Springfield’s economic growth is better than state and national average but housing is potential stumbling block
SPRINGFIELD, Mo. (KY3) – Two economists from the St. Louis Federal Reserve Bank spoke to a crowd of about 360 on Wednesday about what’s happening in the financial world at a luncheon sponsored by the Springfield Area Chamber of Commerce.
And what they heard about the Ozarks was generally upbeat.
“The Springfield economy has shown a more stable growth than the rest of the country in part due to the mix of health and education being such a big part of the area’s workforce,” said Nathan Jefferson, a Research Economist with the St. Louis Federal Reserve Bank. “You do have a tight labor market and tight housing market, which can be a good problem to have because it’s driven by demand in both cases. But Springfield has a really low unemployment rate, so there’s a big competition for workers, and it’s hard for a lot of firms to find the workers they need.”
Springfield’s tight housing market has increased the cost of buying a home above the state and national average, and Jefferson pointed to the housing situation as a key to the area being able to maintain its growth.
“Springfield offers a lot of amenities and a low cost of living, which is a really good combination when it comes to what people are looking for,” he said. “But that influx of people has put a lot of pressure on the housing market and led to higher prices. So housing affordability is one of the main concerns. We’ve heard about supply chain issues and labor shortages, which are things that get in the way of building the housing that is needed. The real challenge is going to be keeping up with that demand.”
The Springfield area’s low cost of living is a well-known factor in more people moving here. But it’s also a double-edged sword in that wages are also, on the average lower than other parts of the country.
“Even though there’s a low cost of living here, I think there’s going to be a need for wages to increase moving forward,” Jefferson said. “So another major challenge for Springfield is gonna be finding a balance between being an economically-competitive region and meeting the needs of its workforce.”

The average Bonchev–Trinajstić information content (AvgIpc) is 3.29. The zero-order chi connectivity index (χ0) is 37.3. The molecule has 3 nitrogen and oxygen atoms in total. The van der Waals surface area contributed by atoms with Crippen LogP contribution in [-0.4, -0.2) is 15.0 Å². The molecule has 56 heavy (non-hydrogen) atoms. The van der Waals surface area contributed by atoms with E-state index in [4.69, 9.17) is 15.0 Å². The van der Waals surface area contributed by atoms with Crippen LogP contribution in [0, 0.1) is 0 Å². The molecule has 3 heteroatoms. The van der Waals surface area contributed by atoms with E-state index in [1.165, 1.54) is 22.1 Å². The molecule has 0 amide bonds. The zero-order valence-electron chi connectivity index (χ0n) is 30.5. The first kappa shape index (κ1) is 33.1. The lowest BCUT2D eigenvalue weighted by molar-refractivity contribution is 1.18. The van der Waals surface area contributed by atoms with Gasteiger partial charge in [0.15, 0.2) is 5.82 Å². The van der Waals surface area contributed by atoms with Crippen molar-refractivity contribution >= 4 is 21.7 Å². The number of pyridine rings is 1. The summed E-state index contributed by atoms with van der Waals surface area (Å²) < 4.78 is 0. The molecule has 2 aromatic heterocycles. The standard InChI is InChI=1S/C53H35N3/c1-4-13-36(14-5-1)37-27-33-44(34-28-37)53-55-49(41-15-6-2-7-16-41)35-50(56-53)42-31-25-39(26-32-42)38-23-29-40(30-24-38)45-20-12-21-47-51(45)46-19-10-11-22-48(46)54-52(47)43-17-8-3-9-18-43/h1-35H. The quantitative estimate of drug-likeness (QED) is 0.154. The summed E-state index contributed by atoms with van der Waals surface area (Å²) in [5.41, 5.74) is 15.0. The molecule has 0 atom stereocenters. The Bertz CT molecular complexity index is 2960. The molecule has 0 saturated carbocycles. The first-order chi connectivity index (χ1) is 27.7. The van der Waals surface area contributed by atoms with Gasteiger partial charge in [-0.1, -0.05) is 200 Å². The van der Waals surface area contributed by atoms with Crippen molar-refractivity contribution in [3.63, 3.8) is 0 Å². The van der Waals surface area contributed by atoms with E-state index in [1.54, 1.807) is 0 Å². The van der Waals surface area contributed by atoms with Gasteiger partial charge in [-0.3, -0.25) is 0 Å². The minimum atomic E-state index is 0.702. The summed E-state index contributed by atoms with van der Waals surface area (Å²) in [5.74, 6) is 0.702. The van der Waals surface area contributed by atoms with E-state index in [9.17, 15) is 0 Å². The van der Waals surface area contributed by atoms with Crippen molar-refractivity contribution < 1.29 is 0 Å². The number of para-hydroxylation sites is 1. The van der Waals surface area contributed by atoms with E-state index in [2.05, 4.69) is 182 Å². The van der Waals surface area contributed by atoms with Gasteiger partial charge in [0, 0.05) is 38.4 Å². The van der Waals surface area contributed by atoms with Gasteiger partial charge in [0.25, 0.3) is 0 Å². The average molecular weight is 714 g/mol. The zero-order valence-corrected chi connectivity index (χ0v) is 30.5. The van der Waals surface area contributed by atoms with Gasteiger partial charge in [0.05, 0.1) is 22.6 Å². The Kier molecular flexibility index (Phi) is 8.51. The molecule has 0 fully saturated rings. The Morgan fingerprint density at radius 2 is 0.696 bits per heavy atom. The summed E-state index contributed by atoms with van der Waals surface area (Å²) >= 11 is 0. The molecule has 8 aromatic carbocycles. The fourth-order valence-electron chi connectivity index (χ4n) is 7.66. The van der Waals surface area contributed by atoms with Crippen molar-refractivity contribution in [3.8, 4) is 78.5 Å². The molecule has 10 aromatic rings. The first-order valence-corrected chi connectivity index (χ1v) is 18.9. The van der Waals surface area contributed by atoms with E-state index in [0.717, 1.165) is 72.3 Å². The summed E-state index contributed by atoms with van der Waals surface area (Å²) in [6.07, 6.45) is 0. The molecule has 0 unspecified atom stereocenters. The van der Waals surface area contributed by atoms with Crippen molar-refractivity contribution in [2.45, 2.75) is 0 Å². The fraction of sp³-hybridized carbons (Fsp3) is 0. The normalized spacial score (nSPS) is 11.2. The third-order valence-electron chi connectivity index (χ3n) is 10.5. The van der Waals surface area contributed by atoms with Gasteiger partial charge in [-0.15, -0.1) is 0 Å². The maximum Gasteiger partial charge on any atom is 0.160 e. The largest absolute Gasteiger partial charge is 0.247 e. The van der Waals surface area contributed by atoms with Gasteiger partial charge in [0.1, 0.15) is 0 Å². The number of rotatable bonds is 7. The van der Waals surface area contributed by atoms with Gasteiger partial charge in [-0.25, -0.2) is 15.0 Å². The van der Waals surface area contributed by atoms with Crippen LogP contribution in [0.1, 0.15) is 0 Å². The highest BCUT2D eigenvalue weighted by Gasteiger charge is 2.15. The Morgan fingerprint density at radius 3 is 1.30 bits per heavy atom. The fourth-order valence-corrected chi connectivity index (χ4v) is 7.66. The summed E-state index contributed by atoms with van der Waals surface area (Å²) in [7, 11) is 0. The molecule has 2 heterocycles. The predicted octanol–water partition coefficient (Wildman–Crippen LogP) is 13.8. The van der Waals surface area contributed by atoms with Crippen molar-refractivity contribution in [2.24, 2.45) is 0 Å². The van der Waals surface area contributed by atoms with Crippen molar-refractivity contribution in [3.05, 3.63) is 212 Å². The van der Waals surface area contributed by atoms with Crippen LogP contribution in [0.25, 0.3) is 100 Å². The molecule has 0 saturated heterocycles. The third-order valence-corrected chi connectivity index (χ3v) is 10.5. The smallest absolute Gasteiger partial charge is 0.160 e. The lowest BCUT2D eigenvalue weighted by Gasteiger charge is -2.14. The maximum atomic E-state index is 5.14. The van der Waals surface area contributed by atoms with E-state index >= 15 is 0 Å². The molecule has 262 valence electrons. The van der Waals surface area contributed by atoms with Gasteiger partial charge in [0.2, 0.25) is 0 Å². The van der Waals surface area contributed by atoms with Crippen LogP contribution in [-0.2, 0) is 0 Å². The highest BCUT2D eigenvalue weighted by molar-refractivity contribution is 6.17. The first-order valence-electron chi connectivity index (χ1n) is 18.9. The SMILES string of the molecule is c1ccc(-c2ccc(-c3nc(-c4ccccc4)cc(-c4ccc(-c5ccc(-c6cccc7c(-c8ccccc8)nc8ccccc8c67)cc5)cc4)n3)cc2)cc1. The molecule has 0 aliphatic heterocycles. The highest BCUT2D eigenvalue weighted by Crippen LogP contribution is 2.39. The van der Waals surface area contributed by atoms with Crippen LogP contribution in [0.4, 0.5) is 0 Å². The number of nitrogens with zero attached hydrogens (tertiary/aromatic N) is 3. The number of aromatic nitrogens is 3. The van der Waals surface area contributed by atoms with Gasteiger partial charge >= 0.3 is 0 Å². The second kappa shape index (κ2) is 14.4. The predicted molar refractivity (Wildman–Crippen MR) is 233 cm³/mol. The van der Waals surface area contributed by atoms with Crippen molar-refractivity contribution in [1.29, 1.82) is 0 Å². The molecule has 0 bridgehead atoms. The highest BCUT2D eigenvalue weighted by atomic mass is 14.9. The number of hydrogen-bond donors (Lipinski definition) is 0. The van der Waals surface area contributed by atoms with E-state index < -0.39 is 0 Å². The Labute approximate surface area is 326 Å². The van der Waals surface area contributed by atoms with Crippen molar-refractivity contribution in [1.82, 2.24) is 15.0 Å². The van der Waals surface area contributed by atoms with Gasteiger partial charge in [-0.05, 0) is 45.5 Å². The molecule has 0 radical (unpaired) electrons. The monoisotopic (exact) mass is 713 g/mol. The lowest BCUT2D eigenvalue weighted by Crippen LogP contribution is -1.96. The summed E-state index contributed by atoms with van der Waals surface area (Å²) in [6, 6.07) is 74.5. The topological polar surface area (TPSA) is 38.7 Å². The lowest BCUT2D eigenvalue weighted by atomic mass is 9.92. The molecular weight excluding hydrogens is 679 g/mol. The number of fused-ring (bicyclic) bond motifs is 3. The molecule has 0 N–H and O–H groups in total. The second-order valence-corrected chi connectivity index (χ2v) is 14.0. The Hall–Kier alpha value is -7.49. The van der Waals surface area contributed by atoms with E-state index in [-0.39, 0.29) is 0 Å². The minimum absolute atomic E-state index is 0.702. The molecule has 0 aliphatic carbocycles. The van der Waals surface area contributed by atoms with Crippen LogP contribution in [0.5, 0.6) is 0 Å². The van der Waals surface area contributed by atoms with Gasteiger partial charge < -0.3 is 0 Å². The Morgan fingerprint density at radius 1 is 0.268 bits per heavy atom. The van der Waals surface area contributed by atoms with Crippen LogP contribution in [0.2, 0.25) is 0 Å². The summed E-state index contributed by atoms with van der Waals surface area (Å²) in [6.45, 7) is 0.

“Wage growth and cost of living are always tied together in every community to a certain extent,” pointed out Springfield Area Chamber of Commerce President Matt Morrow. “But the real differentiator is communities that are skills-rich. So the opportunity we have as a community that has great educational and training resources is that we can invest in things that develop the skills for people so they can earn a great wage and earn it here.”
While the nation has avoided a major recession, the experts said that inflation is still higher than the Fed’s two-percent target and that housing sales have slowed down sharply, with mortgage rates doubling in the last year.
“Housing is an area where we’ve seen a real weakness over the last year-and-a-half,” said Kathleen Navin, a Senior Business Economist with the St. Louis Federal Reserve Bank, during her presentation at the Oasis Convention Center. “We’ve had substantial interest rate increases, and that’s driven up mortgage rates. As of last Thursday, the 30-year mortgage rate on a national average was about seven percent. And when we think about mortgage rates and house prices both being elevated, that translates to housing affordability being a pretty tough situation right now for potential homebuyers.”
Yet with all the challenges ahead, Morrow was encouraged.
“I’m most excited to be one of those communities and regions that’s growing,” he said. “When we’re growing, we’re able to do a lot of things well. Our problems get smaller, and our opportunities get bigger, so that’s a really good advantage that we really need to fully take advantage of. Over the years, we’ve seen the Springfield region tend to be pretty resilient. We tend to not go as deep into recession as the rest of the country and be a little quicker to come out of it. We’ve been more immune to some of the highs and lows. That’s a lot of what we heard today, but we also heard about some of the unique challenges for not only us but the country as a whole. We have shortages of supply and housing, and for a community like Springfield that’s growing faster than the national average, we really need to be looking at ways to provide the adequate housing supply for the growth that we all benefit from.”
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